BAE's latest take on the classic Neve 1073 preamp design is presented in a sturdy, portable format. But does it deliver the familiar Neve sound?
BAE (formerly Brent Averill Enterprises, and now British Audio Engineering) are a Californian company who specialise in manufacturing preamps based very closely on — and, in some cases, that are extremely accurate replicas of — the classic Neve 1073 microphone preamp and related products. I reviewed BAE's 1073 MPF preamp back in SOS April 2010, and the 1073 DMP is another variation on the same basic theme. In fact, it is a 'desktop' — or portable — version of the 1073MP: the 1073MPF without the high-pass filter option, and with an internal power supply.
Basically, we're talking here about an authentic 1073-style mic preamp packaged in a modern, convenient and attractive way, and retaining all the distinctive sonic character of the original 1073 circuitry. The 1073 DMP uses the same Carnhill (St Ives) input and output transformers as were specified for the original Neve 1073 console modules, for example, and the same discrete-transistor BA283 class-A preamp and output-stage circuitry.
However, the actual mic-preamp gain stage employed here is slightly different from the original Neve 1073 module design, since that employed an additional gain stage (the BA284), which did much of the work for the +50 to +80dB end of the gain-range switch. That second gain stage is absent from the 1073 DMP (as it was from the 1073 MPF) and instead the BA283 circuitry's gain structure has been cleverly modified to provide up to +70dB of gain all on its own. The purists might not like the idea, but the approach appears to work perfectly well and BAE have a lot of products out there now employing this revised design, and some very satisfied customers.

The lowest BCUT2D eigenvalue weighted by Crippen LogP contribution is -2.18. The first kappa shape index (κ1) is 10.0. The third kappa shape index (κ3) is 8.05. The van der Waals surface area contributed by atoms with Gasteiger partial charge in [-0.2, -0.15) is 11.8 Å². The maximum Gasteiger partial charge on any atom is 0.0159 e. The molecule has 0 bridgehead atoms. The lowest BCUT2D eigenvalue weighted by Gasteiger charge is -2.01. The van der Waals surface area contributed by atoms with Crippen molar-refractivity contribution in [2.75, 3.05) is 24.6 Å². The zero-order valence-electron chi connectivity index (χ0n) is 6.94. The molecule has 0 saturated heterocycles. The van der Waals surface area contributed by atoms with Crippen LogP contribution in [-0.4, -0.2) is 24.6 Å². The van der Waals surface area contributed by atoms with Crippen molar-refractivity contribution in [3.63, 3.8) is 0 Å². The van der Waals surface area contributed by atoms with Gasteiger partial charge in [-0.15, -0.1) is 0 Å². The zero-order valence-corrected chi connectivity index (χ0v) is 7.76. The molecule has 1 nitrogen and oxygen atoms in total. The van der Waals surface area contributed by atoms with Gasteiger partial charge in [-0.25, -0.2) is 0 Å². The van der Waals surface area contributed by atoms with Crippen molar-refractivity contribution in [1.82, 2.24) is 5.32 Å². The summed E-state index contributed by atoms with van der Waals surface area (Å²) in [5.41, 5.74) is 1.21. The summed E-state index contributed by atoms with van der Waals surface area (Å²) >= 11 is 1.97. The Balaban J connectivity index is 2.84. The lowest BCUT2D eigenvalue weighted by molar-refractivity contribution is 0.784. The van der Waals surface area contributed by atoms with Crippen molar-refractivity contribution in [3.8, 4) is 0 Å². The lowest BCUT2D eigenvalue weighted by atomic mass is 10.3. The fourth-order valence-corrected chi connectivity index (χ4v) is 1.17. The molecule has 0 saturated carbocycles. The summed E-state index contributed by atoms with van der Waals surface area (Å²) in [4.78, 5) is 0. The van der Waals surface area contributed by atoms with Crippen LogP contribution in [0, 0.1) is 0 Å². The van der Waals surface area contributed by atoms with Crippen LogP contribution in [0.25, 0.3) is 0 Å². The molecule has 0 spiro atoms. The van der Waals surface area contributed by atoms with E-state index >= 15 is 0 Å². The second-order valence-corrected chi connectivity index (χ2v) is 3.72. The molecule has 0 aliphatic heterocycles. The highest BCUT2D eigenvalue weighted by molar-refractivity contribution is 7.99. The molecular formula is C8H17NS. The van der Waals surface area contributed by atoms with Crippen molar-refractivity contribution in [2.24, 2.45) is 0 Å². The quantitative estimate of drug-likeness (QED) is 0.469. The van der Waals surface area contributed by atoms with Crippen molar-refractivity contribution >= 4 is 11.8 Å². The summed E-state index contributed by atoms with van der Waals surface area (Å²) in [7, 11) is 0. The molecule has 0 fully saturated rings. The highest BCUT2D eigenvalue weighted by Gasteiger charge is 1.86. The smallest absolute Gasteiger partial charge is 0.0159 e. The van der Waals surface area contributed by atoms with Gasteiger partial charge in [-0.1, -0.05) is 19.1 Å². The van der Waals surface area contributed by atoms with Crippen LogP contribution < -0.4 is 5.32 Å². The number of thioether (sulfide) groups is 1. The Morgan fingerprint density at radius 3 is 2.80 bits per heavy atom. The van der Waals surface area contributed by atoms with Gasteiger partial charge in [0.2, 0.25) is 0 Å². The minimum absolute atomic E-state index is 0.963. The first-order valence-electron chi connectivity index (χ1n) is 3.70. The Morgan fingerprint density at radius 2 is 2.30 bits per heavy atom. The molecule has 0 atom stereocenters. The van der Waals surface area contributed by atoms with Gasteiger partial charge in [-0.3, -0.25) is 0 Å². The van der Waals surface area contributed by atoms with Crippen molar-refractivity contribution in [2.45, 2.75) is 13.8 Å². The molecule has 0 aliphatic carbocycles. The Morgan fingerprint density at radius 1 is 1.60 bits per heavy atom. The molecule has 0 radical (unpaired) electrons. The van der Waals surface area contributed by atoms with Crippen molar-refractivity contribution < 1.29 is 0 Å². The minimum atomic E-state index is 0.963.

The 1073 DMP is a neat 'brick' of a single-channel mic pre. It measures roughly 136 x 115 x 305mm (5.3 x 4 x 11 inches) (WxHxD), including handles and knobs, and it weighs about 3.3kg (7.4lbs). A sturdy metal carrying-handle adorns the top of the battleship-grey painted case, and the rear panel carries the usual IEC mains inlet (with integral voltage selector and fuse holder), plus a mains on-off rocker switch.
Internally, the device is put together well, with a torroidal mains transformer mounted on the back panel, the PSU circuit board affixed to a vertical steel dividing plate, and the audio circuitry arranged in the front half of the case. The chunky output transformer and slightly smaller microphone input transformer are bolted to the case floor on the right-hand side, while the BA283-based circuit board is supported horizontally in an edge connector over the left-hand side. A small Jensen transformer sits next to the DI input socket, while the front panel supports all the connectors and controls.
The front panel is dominated by two black XLR connectors for the mic input and balanced line output. Below these is a trio of (TRS) quarter-inch sockets which accept an instrument input and provide two direct looped-through outputs. The operational controls are trivially simple, comprising a classic red, winged 'Marconi' gain knob, a small grey output level control, and two white rectangular buttons (both with integral warning LEDs) which select output polarity inversion and phantom power. The microphone input gain range is from 15-70 dB, in nominally 5dB increments, and the output level control attenuates the output to zero, with the top half of the range spanning just 6dB for fine level tweaking.